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tofino

Daniel Boulud Coming to Vancouver

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I don't think DB's entry into Vancouver is somehow patronizing or that it means that the local culinary scene is lacking in any way.

As a consumer - I am very intrested to see what he will bring to the table. But then again - I am also excited to see how David Hawksworth's new venture will turn out. And whatever new standalone venture Rob Feenie ends up operating - I'll be there.

I am going to judge the food and service standards at DB on it's own merits. I leave the armchair pschoanalysis to others.

As to Lumiere being some sort of hallowed ground - I don't get that. Yes Rob Feenie did alot to raise standards in Vancouver, but wasn't much of that gleaned from experience gained under DB? Regardless, a restaurant should not be a shrine.

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I'm still baffled by the idea that a "foreign" chef being involved in a Vancouver restaurant is somehow insulting. It smacks of some kind of insecurity about the quality of the Van scene (I think this observation was made upthread): "no no, we can't let *New York* competition in! He might upstage us!". It's inexplicable to me precisely because I think Vancouver CAN compete at that level -- that is, Vancouver's dining scene is world-class.

am I being naive or optimistic in thinking that Chef Boulud can bring something to Vancouver without completely erasing (or even trying to) all local history and tradition? I see the change as being symbiotic, not as some kind of hostile invasion.

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I don't think the local scene in general is insulted or threatened by DB's arrival. At the intro lunch last week there were quite a few big local names in attendance (so I've read, Fiona was there and has more details). As I recall the list included Hawksworth, Vij, Pino, etc. Apart from Neil Wyles, that is about as grand a list of chefs as you can find in the city. So I think the local industry is actually excited to see what happens.

When it comes to individuals' reactions, though, that is where I think we're seeing the full spectrum: some are very excited, some less so.

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you're right, of course, and I should have specified that I'm baffled at the insecurity displayed by individuals, not by the scene at large.

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I think Boulud's tone about this whole takeover has been patronizing, as in look at us big New Yorkers coming in to show you yobs how it's done. I'll clean up that mess… Daniel Boulud: the cleaner!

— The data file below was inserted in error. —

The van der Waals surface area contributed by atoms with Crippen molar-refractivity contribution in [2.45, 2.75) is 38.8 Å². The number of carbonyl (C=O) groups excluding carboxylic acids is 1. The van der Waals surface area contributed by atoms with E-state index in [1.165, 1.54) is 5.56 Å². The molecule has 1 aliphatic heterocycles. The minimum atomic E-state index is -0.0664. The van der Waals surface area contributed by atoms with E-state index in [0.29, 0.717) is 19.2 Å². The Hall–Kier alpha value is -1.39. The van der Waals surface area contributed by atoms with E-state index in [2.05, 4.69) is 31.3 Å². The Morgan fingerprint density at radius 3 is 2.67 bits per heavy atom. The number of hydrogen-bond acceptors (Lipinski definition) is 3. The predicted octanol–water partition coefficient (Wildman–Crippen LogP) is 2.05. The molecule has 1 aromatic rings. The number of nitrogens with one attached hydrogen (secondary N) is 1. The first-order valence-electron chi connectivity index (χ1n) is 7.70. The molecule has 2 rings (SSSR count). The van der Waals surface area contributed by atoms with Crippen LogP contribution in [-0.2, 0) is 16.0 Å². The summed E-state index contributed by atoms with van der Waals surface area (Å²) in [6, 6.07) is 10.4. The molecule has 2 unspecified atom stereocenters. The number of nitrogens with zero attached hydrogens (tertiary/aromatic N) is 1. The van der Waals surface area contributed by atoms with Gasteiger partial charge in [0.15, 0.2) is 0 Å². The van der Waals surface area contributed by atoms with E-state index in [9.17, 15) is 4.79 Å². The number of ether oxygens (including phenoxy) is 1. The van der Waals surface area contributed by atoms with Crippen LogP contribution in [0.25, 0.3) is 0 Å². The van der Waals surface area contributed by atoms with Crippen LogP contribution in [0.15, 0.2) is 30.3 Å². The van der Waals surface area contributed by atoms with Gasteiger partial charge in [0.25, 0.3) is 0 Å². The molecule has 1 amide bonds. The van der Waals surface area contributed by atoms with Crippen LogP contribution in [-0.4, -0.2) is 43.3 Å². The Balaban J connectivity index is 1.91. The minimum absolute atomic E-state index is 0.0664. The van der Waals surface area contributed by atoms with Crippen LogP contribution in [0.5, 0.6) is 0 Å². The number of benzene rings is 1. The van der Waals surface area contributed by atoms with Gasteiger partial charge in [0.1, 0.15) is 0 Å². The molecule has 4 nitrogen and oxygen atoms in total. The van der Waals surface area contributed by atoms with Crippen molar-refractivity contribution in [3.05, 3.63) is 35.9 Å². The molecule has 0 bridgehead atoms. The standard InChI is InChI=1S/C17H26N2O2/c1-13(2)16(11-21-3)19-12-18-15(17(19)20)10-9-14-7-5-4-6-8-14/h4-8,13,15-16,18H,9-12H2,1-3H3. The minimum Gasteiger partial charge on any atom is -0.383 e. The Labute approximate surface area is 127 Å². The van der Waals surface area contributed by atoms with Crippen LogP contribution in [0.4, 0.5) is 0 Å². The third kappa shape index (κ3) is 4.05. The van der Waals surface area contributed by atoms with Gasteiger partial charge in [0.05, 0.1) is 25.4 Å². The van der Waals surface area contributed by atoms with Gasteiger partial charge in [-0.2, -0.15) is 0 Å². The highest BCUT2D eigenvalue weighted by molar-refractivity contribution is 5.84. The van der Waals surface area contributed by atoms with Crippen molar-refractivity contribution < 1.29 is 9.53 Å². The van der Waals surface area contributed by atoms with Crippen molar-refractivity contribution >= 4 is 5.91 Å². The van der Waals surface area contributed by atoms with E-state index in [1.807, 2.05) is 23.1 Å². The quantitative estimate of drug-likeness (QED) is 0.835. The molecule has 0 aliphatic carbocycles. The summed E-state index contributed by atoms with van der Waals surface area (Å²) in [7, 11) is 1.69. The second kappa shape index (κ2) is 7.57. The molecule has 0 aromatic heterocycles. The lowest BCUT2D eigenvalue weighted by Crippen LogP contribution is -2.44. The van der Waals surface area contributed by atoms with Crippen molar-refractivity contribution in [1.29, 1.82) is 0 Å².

If you could provide a quote or something to back this up, that might be helpful. Because I don't think that's an impression that anyone else is getting from the information that is out there.

I guess what gets me most here is what's looking like a complete disregard for the man's work. Boulud is going to Vancouver because Vancouver is a great food city. Correct me if I'm wrong (and as I’m an outsider I may be), but didn't Rob Feenie have a lot to do with that?

I don't think what you expect and what's reasonable here are even close to the same thing. The owners and Feenie did not part on the most amicable of terms and for all intents and purposes, this is a new business venture. Both parties have moved on; why should they promote comparisons between their new chef and Rob Feenie? By your logic, every restaurant should pay homage to Feenie because he was one of many who helped shape the culinary landscape. Like most everything you've said, this is preposterous.


Jason

Editor

EatVancouver.net

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Breathe Lesley breathe. This is all good news for the city. We all come on here talking about what was good and bad but it's all about business at the end of the day. When has an executive chef of any major restaurant group gotten their kitchen apron dirty anyway? (I'm kidding...)

We locals all know how marvelous our culinary scene is, but with a big name it draws additional attention from outsiders and world travellers. I'm tickled pink:)

Boulud would have come to Vancouver whether it was through Sidoos or by camping in the restaurant space in Holts.


ahh where's the button for the fries?

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Wow. Sensitive issue.

Here's a (mostly) neutral post:

One of the most inspiring books

I have read about pursuing perfection

in the art of serving dinner is

"The Fourth Star" by Leslie Brenner.

Boulud gave Brenner permission to spend

time in his NY flagship, Daniel, 'undercover'

dressed as a staff member,

with access to most of the secrets and policies

of his restaurant. Fascinating.

It's been too many years since I've been to NY

but I gotta dine at Daniel at least once the next time I go.

Am on the verge of excitement that his influence will

be felt here.


Bob McLeod

VOX BACCULUS HIC VADIS IN VITRIO JUBILIAM

The road goes on forever and the party never ends

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We've been polling our readership at UD. A lot of BC foodies would prefer Susur opening a Vancouver restaurant to Jamie Oliver, Gordon Ramsay, and Rob Feenie. Nice to see. Pity that Susur is closing though.